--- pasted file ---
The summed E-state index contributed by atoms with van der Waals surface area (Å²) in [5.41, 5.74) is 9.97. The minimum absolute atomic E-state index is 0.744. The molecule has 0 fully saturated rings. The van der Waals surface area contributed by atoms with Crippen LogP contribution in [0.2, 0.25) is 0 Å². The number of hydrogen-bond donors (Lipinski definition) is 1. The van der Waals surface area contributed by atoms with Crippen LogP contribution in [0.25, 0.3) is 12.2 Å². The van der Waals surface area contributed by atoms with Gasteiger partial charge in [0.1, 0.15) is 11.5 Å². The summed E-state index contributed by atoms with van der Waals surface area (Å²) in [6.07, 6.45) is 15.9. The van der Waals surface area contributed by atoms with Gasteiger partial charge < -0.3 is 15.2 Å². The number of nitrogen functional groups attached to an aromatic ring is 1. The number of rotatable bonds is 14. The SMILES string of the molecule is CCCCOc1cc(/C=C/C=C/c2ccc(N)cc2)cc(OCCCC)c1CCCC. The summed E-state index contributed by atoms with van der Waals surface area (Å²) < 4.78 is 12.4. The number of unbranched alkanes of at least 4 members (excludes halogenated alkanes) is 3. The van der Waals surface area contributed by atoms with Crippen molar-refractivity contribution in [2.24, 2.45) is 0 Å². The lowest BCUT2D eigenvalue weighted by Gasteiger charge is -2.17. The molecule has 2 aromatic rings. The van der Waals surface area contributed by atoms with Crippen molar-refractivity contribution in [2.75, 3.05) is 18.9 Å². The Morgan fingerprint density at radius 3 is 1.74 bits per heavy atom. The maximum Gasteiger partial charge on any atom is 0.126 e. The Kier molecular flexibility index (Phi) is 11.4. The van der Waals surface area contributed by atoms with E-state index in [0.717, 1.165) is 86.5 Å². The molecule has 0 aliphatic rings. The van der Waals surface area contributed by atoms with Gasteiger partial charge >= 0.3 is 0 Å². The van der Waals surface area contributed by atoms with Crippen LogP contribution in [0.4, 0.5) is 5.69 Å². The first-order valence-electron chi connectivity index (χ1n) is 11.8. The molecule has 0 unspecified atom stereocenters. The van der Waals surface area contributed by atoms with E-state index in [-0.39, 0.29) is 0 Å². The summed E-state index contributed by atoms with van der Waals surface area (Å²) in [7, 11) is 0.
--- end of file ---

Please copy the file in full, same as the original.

The summed E-state index contributed by atoms with van der Waals surface area (Å²) in [5.41, 5.74) is 9.97. The minimum absolute atomic E-state index is 0.744. The molecule has 0 fully saturated rings. The van der Waals surface area contributed by atoms with Crippen LogP contribution in [0.2, 0.25) is 0 Å². The number of hydrogen-bond donors (Lipinski definition) is 1. The van der Waals surface area contributed by atoms with Crippen LogP contribution in [0.25, 0.3) is 12.2 Å². The van der Waals surface area contributed by atoms with Gasteiger partial charge in [0.1, 0.15) is 11.5 Å². The summed E-state index contributed by atoms with van der Waals surface area (Å²) in [6.07, 6.45) is 15.9. The van der Waals surface area contributed by atoms with Gasteiger partial charge < -0.3 is 15.2 Å². The number of nitrogen functional groups attached to an aromatic ring is 1. The number of rotatable bonds is 14. The SMILES string of the molecule is CCCCOc1cc(/C=C/C=C/c2ccc(N)cc2)cc(OCCCC)c1CCCC. The summed E-state index contributed by atoms with van der Waals surface area (Å²) < 4.78 is 12.4. The number of unbranched alkanes of at least 4 members (excludes halogenated alkanes) is 3. The van der Waals surface area contributed by atoms with Crippen molar-refractivity contribution in [2.24, 2.45) is 0 Å². The lowest BCUT2D eigenvalue weighted by Gasteiger charge is -2.17. The molecule has 2 aromatic rings. The van der Waals surface area contributed by atoms with Crippen molar-refractivity contribution in [2.75, 3.05) is 18.9 Å². The Morgan fingerprint density at radius 3 is 1.74 bits per heavy atom. The maximum Gasteiger partial charge on any atom is 0.126 e. The Kier molecular flexibility index (Phi) is 11.4. The van der Waals surface area contributed by atoms with E-state index in [0.717, 1.165) is 86.5 Å². The molecule has 0 aliphatic rings. The van der Waals surface area contributed by atoms with Gasteiger partial charge >= 0.3 is 0 Å². The van der Waals surface area contributed by atoms with Crippen LogP contribution in [0.4, 0.5) is 5.69 Å². The first-order valence-electron chi connectivity index (χ1n) is 11.8. The molecule has 0 unspecified atom stereocenters. The van der Waals surface area contributed by atoms with E-state index in [-0.39, 0.29) is 0 Å². The summed E-state index contributed by atoms with van der Waals surface area (Å²) in [7, 11) is 0.